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When we asked our readers to choose their favorite Death song, "all of them" really did feel like the most accurate choice. Led by "The Godfather of Death Metal" himself, Chuck Schuldiner, the Florida death-metal pioneers produced seven incredible albums during their relatively short yet fertile run, which began in the mid-Eighties and was tragically cut short when Schuldiner died in 2001.
With each album, from 1987 debut Scream Bloody Gore to their 1998 swansong The Sound of Perseverance, Schuldiner and Co. delivered songs that not only defined the genre, but helped push it into its most progressive and exciting realms. From late-career feats of sterling technicality to an early standout that distills death metal down to its purest, most masterful form, these are what our readers chose as the five best Death songs, ranked accordingly below.
The opener from Death's final album, 1998's The Sound of Perseverance, is a fucking marvel. At this point in his stunning musical evolution, Schuldiner was effectively making prog-metal with a death-metal veneer. "Scavenger of Human Sorrow" is the pinnacle of this approach: seven minutes of dizzying fretwork and confoundingly awesome drumming that could get thumbs up from Dream Theater and Cannibal Corpse fans alike.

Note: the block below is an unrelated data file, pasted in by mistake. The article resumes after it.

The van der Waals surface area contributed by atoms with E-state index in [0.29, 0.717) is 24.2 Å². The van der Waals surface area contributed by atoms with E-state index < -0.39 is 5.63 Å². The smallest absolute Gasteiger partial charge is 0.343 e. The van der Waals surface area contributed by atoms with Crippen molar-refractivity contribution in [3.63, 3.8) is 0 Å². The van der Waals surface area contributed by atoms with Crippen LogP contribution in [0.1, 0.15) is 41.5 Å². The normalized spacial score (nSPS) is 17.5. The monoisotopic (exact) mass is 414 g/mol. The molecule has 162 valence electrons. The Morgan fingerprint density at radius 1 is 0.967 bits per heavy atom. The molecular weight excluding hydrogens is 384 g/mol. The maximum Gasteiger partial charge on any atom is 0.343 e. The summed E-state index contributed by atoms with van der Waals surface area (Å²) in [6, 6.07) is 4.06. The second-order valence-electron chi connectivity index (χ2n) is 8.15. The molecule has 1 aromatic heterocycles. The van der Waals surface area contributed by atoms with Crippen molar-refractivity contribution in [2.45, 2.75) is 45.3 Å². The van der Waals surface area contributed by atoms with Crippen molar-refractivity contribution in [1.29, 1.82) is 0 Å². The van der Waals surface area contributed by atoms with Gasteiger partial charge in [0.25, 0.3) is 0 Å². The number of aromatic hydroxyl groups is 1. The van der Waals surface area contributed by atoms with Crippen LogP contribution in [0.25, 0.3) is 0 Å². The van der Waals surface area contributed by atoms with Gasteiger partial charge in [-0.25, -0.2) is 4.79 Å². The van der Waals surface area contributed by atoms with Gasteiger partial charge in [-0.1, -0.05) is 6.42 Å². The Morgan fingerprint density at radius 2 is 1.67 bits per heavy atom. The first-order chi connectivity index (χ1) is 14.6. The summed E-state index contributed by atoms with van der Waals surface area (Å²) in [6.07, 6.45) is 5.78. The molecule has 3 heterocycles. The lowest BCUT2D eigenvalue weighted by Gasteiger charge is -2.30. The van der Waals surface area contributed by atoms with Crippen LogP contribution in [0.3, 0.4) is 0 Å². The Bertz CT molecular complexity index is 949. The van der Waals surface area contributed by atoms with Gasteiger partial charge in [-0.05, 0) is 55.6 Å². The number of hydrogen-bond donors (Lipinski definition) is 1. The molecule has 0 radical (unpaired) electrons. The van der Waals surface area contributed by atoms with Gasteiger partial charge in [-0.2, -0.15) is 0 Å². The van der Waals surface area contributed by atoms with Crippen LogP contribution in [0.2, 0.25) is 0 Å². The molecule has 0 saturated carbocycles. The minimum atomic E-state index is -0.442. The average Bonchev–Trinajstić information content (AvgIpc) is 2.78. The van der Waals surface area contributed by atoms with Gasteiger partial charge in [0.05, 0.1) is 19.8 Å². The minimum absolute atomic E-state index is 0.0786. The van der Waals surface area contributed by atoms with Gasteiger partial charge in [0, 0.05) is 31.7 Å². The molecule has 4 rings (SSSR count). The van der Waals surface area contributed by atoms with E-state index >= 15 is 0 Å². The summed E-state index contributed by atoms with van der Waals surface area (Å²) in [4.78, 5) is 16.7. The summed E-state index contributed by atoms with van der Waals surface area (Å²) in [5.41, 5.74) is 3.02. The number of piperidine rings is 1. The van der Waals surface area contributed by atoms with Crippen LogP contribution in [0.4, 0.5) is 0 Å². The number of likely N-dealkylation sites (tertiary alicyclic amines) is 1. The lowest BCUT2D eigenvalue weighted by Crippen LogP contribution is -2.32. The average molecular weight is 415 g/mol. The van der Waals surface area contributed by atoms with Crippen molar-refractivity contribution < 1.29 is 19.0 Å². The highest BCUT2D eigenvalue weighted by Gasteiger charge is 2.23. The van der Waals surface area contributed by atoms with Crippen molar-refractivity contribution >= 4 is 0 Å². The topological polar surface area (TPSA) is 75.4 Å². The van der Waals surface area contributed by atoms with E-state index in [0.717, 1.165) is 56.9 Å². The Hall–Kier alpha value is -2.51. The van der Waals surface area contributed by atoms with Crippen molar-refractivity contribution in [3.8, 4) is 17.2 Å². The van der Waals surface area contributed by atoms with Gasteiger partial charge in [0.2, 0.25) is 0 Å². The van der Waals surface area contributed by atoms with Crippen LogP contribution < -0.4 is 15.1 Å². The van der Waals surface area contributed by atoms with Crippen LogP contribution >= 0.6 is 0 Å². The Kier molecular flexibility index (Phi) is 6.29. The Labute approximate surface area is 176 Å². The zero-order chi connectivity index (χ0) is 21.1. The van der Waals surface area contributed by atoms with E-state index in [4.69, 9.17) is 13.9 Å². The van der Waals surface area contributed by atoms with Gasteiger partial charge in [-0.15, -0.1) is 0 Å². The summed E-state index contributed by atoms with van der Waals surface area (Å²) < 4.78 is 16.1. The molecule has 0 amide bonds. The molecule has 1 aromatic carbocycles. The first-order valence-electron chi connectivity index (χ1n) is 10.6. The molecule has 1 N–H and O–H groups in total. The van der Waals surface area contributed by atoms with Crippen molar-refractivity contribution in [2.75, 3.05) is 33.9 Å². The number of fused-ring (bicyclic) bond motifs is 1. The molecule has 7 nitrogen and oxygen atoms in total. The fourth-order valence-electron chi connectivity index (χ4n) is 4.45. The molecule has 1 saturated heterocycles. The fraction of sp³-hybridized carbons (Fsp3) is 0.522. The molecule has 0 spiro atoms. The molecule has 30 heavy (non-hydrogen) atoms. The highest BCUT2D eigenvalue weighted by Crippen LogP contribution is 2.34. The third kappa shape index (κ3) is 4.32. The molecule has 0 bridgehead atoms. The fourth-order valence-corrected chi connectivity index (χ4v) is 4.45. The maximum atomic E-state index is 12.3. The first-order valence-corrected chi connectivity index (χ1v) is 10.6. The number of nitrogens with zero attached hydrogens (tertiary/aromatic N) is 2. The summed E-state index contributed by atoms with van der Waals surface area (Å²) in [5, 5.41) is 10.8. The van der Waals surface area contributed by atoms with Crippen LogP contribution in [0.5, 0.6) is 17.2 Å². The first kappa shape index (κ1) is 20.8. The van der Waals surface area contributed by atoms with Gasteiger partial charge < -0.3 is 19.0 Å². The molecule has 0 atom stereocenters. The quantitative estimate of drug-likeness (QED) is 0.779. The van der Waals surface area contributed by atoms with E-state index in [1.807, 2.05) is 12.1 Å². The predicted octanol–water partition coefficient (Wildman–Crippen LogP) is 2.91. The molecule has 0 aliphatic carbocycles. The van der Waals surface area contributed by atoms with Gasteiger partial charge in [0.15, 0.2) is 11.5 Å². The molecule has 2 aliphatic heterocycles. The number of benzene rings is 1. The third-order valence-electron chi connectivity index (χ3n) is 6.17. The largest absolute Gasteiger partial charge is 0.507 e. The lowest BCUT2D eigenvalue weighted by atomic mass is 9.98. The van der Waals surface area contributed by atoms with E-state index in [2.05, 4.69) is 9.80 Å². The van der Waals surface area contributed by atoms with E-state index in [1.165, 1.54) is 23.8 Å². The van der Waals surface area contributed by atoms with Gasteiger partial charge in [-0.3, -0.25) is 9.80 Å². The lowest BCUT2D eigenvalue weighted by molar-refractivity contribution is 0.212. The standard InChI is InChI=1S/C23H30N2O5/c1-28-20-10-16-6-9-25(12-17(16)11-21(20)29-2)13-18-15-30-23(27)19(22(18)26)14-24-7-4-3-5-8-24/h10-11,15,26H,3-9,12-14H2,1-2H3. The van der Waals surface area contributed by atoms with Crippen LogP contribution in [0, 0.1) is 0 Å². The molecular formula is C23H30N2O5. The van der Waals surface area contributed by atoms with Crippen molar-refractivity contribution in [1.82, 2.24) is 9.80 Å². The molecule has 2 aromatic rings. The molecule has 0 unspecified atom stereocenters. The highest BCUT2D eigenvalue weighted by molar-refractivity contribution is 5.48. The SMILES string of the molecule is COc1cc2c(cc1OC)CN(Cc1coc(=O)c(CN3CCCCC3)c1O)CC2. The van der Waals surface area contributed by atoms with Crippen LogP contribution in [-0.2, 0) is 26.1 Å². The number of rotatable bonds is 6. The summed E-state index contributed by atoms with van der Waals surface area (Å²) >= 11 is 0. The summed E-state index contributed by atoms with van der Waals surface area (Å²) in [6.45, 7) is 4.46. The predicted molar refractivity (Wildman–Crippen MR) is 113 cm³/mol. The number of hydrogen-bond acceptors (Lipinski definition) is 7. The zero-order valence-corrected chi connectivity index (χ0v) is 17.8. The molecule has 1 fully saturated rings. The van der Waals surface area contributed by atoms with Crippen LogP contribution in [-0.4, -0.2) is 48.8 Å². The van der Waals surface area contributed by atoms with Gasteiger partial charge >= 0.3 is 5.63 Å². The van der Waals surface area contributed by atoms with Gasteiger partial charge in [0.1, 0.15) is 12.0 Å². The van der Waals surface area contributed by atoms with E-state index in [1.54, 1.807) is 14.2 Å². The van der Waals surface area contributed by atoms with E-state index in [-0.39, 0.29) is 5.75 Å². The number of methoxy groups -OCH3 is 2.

One of Death's most enduring qualities is that they made killer music to the very end, and their penultimate record, 1995's Symbolic, was no exception. It's a 50-minute behemoth that features some of their most technical songwriting, and it kicks off with a ripping title-track that's arguably heavier, faster and shreddier than anything that came before it. With a brilliant guitar solo and bulldozing speed, "Symbolic" is a true face-melter.
Death's 1990 album, Spiritual Healing, holds a bit of a controversial place in the band's catalog. Marking the transition between their full-on embrace of melodeath and their gory origins, the record is often overlooked. But its title-track is generally regarded as an undeniable highlight — a nearly eight-minute epic that earns its length with stunning guitar wizardry, fresh tempo changes and a few really great chuggier sections.
As traditional death metal split off in multiple directions throughout the mid and late Nineties, melodic and technical became two of the genre's dominating sub-styles. On "Crystal Mountain," a standout from Symbolic, Death demonstrated how a song could do both. You'd be hard-pressed to find another band from their world who could shred like Schuldiner and hit those discombobulating drum patterns like Gene Hoglan — and still create a track that always maintains its sturdy melodic framework. Listen and learn, kids.
While some of Death's later albums have acquired more legacy status over time, the band's 1988 sophomore album, Leprosy, is undoubtedly their most influential, and "Pull the Plug" is pretty much the one. With a slightly thrashier tempo and uglier tone compared to their later material, "Pull the Plug" sounds at once years ahead of its time and still completely timeless. This is death-metal incarnate, in four-and-a-half glorious minutes.